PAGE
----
“It’s time for Dad to step down and let me run the business,” Pam answered when I asked why she wanted to engage me as her executive coach.
Was Pam right? Was it time for the next generation to take over? It didn’t really matter if she was right or not, convincing Dad to step down was not happening.
“Pam’s not quite ready to have the whole ball of wax,” Dad told me when I interviewed him about succession planning for the family business. He had all the legal documents ready to make the transition, but he wasn’t packing boxes to move out of that corner office that Pam was so ready to redecorate. Dad thought Pam needed to become a tougher business person first.
Employees were concerned about when the leadership shift would happen and how it would affect them. The office manager reflected this uneasiness when she asked, “Who’s really in charge? We’re confused about whom to go to for decisions.”
Confusion and lack of trust were causing production to slow and tempers to flare. Soon, the bottom line was sure to show the unrest.
In truth, Dad’s inability to hand off the company to the next generation was hurting its growth. As their coach, I could see that what was preventing the business from thriving was the uncertainty around Dad looking toward retirement and Pam not yet ready to take charge. When this generational conflict was resolved, the company would be free to move forward with increased productivity and, consequently, greater profitability. But, for now, the family business was stuck.
Coaching gave both Pam and Dad the platform for becoming clear about what they each wanted to happen next. Pam thought she was ready to run the business. Yet in coaching, she learned from employee feedback that they didn’t always trust her judgment about how to run the company.
Pam hadn’t been able to see this situation and had been denying the truth. The employees were loyal to Dad, who had proved to be a good and fair boss. Until she gained her father’s complete trust, none of the employees was going to trust Pam to lead the company.
In coaching, Pam figured out that she still depended on Dad to make the tough business decisions. She had never challenged him, even when she knew she was right. Pam remembered that her mother had taught her to be a peacemaker and pleaser. As a result, Dad didn’t find her strong enough to lead the company he had worked so hard to build.
“Be careful what you ask for, Dad,” I thought to myself. As coaching continued with Pam, she gained the courage to confront her father when her opinion differed from his. In coaching, she practiced standing up to him and no longer allowed him to take over management meetings when he thought she was wrong.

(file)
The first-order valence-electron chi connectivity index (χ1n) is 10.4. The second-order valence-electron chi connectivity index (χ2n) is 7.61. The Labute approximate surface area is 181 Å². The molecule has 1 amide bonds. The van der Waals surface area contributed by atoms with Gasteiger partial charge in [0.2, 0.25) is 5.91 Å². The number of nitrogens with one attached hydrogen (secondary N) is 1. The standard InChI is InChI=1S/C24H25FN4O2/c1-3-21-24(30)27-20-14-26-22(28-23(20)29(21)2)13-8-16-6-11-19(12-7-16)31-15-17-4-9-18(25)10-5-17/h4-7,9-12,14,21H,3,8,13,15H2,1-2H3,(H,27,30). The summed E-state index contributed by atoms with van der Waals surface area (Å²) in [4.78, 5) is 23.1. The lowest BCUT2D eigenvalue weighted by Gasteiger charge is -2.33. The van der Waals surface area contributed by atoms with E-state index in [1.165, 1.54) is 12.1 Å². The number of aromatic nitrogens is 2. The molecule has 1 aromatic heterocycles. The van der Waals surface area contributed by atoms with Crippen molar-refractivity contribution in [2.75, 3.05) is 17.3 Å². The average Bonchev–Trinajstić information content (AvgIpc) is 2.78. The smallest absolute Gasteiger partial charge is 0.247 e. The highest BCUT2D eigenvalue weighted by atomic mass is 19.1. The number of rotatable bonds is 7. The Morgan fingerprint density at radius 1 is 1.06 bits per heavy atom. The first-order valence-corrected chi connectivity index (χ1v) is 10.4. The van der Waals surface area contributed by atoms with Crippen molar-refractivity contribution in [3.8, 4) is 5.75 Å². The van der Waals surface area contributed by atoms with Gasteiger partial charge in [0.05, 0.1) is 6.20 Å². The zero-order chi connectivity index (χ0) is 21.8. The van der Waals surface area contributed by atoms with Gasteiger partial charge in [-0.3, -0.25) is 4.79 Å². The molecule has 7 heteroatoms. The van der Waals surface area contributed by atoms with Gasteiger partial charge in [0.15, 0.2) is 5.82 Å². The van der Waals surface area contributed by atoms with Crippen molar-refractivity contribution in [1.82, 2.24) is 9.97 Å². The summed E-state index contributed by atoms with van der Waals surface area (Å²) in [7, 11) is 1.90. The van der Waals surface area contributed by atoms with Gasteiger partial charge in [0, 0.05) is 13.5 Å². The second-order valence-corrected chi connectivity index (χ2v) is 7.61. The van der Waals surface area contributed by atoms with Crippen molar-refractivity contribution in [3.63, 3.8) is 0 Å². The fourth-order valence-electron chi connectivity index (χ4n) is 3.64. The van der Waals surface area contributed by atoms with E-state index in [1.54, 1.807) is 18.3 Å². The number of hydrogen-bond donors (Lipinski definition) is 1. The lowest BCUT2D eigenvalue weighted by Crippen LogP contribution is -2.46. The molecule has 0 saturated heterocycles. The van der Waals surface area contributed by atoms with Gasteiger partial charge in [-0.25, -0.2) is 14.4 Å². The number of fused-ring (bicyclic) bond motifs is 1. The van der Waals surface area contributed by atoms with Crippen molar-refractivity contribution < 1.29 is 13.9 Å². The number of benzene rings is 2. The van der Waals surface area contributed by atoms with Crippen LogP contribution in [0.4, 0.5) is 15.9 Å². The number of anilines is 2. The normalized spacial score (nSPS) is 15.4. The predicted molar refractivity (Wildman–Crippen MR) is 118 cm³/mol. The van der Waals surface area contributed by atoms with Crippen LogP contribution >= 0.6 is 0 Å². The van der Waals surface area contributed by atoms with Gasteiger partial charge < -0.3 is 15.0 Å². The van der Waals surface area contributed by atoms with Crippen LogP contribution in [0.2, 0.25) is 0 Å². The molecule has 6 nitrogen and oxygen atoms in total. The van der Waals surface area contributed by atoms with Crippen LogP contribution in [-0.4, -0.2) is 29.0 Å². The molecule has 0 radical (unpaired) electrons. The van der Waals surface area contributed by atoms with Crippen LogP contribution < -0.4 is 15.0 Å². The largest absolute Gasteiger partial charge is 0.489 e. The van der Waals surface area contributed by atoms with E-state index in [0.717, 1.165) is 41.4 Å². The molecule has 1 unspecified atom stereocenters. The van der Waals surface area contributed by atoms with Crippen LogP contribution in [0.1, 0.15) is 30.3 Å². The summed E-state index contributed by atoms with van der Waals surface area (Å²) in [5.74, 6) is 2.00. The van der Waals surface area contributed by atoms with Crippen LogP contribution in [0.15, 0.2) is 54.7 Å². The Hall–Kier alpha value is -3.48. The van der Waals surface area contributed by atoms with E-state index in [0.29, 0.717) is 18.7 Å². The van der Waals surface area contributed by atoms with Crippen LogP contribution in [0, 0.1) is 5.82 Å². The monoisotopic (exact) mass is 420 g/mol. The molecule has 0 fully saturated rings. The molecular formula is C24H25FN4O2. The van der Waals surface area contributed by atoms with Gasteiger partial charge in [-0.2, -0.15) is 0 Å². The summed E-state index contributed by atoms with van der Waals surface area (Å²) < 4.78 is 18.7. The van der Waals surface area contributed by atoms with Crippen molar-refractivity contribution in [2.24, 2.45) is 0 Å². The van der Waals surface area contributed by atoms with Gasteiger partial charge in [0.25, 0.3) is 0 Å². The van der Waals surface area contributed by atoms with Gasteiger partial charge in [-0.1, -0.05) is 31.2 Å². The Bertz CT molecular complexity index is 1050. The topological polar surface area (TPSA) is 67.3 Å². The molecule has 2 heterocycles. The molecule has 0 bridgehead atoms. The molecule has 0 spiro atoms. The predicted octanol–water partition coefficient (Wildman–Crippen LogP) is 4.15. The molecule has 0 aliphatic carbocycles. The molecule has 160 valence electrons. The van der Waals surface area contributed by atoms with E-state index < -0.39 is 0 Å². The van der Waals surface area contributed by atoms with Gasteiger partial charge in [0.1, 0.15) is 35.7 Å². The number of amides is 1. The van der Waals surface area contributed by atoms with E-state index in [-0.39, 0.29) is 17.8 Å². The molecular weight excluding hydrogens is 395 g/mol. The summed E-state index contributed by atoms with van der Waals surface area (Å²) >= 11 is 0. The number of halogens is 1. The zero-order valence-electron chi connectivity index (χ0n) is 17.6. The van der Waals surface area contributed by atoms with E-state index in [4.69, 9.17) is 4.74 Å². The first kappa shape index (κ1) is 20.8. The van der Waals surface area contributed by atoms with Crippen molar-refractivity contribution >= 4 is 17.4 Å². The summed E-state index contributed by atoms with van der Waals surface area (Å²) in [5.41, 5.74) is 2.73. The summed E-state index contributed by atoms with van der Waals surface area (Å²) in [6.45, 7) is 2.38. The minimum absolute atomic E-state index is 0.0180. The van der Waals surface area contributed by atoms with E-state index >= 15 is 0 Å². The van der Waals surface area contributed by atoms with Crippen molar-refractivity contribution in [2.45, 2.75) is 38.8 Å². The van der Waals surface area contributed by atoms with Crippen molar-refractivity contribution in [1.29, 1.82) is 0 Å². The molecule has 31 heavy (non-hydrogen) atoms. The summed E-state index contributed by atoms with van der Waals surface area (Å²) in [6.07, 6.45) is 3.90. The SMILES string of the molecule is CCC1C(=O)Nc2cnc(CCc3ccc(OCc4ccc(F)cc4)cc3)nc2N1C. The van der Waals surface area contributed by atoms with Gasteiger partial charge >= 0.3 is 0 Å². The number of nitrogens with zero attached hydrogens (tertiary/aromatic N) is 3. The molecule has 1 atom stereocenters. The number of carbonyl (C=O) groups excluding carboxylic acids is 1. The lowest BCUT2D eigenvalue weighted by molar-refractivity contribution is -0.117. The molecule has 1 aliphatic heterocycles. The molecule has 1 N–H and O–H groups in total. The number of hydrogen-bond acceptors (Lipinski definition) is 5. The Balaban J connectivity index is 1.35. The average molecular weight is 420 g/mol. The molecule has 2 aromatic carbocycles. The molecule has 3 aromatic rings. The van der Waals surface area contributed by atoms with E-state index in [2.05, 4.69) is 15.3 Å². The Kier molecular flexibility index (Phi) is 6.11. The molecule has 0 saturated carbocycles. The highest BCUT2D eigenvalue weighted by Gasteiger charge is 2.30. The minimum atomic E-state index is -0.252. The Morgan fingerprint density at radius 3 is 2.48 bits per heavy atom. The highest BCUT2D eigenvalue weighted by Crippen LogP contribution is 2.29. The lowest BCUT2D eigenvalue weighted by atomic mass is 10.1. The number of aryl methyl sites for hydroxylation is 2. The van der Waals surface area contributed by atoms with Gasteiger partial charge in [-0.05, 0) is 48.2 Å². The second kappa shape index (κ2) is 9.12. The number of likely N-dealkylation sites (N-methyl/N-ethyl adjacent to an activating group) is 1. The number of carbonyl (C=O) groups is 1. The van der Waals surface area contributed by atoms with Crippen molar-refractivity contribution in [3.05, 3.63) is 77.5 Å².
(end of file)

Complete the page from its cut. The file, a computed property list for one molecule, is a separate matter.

Seizing a turning point
One day, Pam volunteered to drive Dad to the airport for a business trip. On the way, he told her he was tired of traveling so much and was ready to start some retirement plans for himself and her mother. “Your mother deserves to do that traveling I’ve been promising her for the last twenty years. It’s long overdue,” he told Pam.
“Dad, what do you want to do about the leadership of the company,” Pam asked. “It’s hard to make decisions when you’re gone. I feel as though I have to ask your permission before I make a move,” she confessed.
“Well, dear daughter of mine, I’ve been noticing some changes lately in how you stand up to people. I like what I’m seeing. That fancy coach you hired must be doing you some good. I can see a difference. I think you might be ready to take over, but only after we spend some time looking at how this might happen. I’m not ready to fly the coop just yet. I want to make sure you know what you’re doing,” Dad responded.
As I moved into coaching them both, we designed a succession plan. Dad wasn’t ready to step down immediately, but he was beginning to trust Pam (and me) and to respect her opinions more.
Embracing the truth
What happened to change Dad’s mind? As you might guess, it was Pam’s work on her own self-confidence and personal worth. She was changing her pleasing ways into assertive behavior, engaging her father in calm confrontations when differences arose between them. Pam was building the self-trust necessary to convince her father that she was ready to lead the family business.
Often, family issues in succession planning underlie a company’s problems with growth, productivity, profitability, and morale. When Pam began to trust herself more and found the strength to stand up to her father, Dad began to feel more confident in trusting Pam to lead the business he had worked so hard to build for his family’s next generation.
When we concluded the coaching engagement, Dad told me, “You just got her to see that she’s a chip off the old block and that sometimes a person has to be tough to get things done.”
As Dad came to trust Pam more, the employees began to see the difference and trust her more, too. The family business regained the strength and worth it had when Dad was in his prime. Helping Dad and Pam resolve their business issues enabled the company to once again focus on profitability and growth, eliminating the uncertainty that had once threatened its future.